Why Celtic board is giving Neil Lennon time - but how long has he got?

There was a visceral reaction from sections of Celtic’s fanbase to the hardly revelatory news that Neil Lennon retains the backing of the club’s board.

Neil Lennon is down but should not be counted out just yet as Celtic manager (Photo by Alan Harvey / SNS Group)

Indeed, the uproar to the club’s recent travails – exemplified by the need to stage a late two-goal comeback simply to scrape a draw at Easter Road – was best articulated by a rival Pemiership manager in private recently. The mania over 10-in-a-row, he said, was causing people “to lose their ****” in demanding Lennon’s head on a platter.

The desperate recent form of the Scottish champions suggests they are far from deserving of that label. Yet even if his side are mired in the doo-doo as a consequence of claiming only two wins from their past eight games, Lennon is deserving of a respect not being accorded him by a support given to serenading they are “faithful through and through”.

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It is understandable that Celtic’s myriad problems, which have left them trailing a Rangers who have played two games more than them by 11 points, have rocked belief among the club’s followers in Lennon’s ability to deliver the hallowed 10. What is harder to fathom, though, is their self-righteous indignation over the Celtic board believing Lennon has earned the opportunity to dig the team out of their current hole. Likewise, the fury over the 49-year-old having no intention to step away from his position.

Parallels between the end of Billy McNeill's second spell as Celtic manager and where Neil Lennon currently finds himself do not stand up to scrutiny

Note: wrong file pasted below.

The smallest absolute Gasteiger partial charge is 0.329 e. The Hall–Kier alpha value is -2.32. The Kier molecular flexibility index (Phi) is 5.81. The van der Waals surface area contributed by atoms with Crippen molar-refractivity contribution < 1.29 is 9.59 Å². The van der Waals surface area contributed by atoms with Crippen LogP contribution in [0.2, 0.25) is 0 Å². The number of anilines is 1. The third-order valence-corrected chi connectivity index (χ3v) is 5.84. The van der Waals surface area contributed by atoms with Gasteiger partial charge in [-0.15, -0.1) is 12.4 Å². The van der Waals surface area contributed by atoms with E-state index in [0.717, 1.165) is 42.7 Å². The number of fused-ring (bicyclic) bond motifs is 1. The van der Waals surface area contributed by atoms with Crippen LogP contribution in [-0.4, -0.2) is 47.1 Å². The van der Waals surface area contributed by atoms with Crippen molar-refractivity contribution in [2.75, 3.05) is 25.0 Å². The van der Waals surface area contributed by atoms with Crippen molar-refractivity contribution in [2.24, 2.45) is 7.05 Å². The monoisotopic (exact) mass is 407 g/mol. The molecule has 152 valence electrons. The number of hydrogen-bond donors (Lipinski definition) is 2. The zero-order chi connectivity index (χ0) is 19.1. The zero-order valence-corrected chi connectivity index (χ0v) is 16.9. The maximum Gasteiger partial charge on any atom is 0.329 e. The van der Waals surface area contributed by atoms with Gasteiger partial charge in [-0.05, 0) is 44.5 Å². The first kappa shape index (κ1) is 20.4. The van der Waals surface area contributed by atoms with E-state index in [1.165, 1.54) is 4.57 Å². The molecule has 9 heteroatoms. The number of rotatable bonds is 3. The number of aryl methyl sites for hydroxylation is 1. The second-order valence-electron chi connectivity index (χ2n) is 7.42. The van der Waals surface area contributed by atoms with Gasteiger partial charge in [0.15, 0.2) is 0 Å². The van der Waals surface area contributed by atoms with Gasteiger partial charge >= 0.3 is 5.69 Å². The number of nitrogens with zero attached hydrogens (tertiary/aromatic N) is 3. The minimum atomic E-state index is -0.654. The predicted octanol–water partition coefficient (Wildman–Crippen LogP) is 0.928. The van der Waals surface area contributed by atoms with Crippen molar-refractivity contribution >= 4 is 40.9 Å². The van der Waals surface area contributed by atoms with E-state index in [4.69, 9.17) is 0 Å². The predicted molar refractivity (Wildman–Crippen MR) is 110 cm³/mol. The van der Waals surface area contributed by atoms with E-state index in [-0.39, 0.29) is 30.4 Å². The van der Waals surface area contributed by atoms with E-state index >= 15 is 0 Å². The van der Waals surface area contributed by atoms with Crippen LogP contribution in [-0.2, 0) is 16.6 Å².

Specious precedents

The venting that has raged online runs something like this: Lennon is a club legend, without doubt, but that should not inure him from the sack when Billy McNeill, the ultimate club icon, was shown the door. A truly bonkers parallel this. Lennon has won all four domestic trophies contested since his return in February 2019, and is within a Scottish Cup final of a fifth – a success that would bring up an unprecedented quadruple treble for the club. Celtic, for all their shortcomings in the past eight weeks, have lost only one domestic fixture in the calendar year of 2020. Moreover, in all competitions, they haven’t lost an away game over this period.

McNeill’s last two seasons in charge were entirely barren. Moreover, his penultimate campaign brought a fifth place that made for only the second season in 26 the club failed to qualify for Europe. Two consecutive years without participation on the continent were only avoided with a win away to St Johnstone in his final competitive game at the helm.

Tony Mowbray and Ronny Deila have been invoked as managers not given the same latitude as Lennon by the Celtic board. Again, the comparisons simply do not stack up. Neither had merely one sequence of desperate outcomes, but numerous such spells. Ah but, Mowbray lost his job on the back of only two wins in eight games, it has been argued. He was relieved of his position on the back of a 4-0 loss away to St Mirren … not a 2-2 draw away to Hibs.